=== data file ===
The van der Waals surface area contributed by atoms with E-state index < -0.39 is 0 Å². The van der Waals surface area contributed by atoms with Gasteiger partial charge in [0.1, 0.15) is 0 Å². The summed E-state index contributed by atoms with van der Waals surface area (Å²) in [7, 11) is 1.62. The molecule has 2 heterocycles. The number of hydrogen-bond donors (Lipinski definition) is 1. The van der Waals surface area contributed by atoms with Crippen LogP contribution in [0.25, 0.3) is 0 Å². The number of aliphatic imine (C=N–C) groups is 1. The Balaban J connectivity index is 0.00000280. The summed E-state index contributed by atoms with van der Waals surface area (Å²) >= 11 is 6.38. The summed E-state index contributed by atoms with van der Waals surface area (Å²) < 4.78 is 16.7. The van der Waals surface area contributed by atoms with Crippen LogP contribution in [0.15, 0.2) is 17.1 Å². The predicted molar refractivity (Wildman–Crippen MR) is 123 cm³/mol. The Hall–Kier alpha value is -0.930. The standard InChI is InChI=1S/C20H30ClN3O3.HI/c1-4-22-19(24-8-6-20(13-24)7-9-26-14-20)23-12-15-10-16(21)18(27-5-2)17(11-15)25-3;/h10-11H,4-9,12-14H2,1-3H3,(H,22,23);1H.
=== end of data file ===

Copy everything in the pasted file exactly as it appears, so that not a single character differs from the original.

The van der Waals surface area contributed by atoms with E-state index < -0.39 is 0 Å². The van der Waals surface area contributed by atoms with Gasteiger partial charge in [0.1, 0.15) is 0 Å². The summed E-state index contributed by atoms with van der Waals surface area (Å²) in [7, 11) is 1.62. The molecule has 2 heterocycles. The number of hydrogen-bond donors (Lipinski definition) is 1. The van der Waals surface area contributed by atoms with Crippen LogP contribution in [0.25, 0.3) is 0 Å². The number of aliphatic imine (C=N–C) groups is 1. The Balaban J connectivity index is 0.00000280. The summed E-state index contributed by atoms with van der Waals surface area (Å²) >= 11 is 6.38. The summed E-state index contributed by atoms with van der Waals surface area (Å²) < 4.78 is 16.7. The van der Waals surface area contributed by atoms with Crippen LogP contribution in [0.15, 0.2) is 17.1 Å². The predicted molar refractivity (Wildman–Crippen MR) is 123 cm³/mol. The Hall–Kier alpha value is -0.930. The standard InChI is InChI=1S/C20H30ClN3O3.HI/c1-4-22-19(24-8-6-20(13-24)7-9-26-14-20)23-12-15-10-16(21)18(27-5-2)17(11-15)25-3;/h10-11H,4-9,12-14H2,1-3H3,(H,22,23);1H.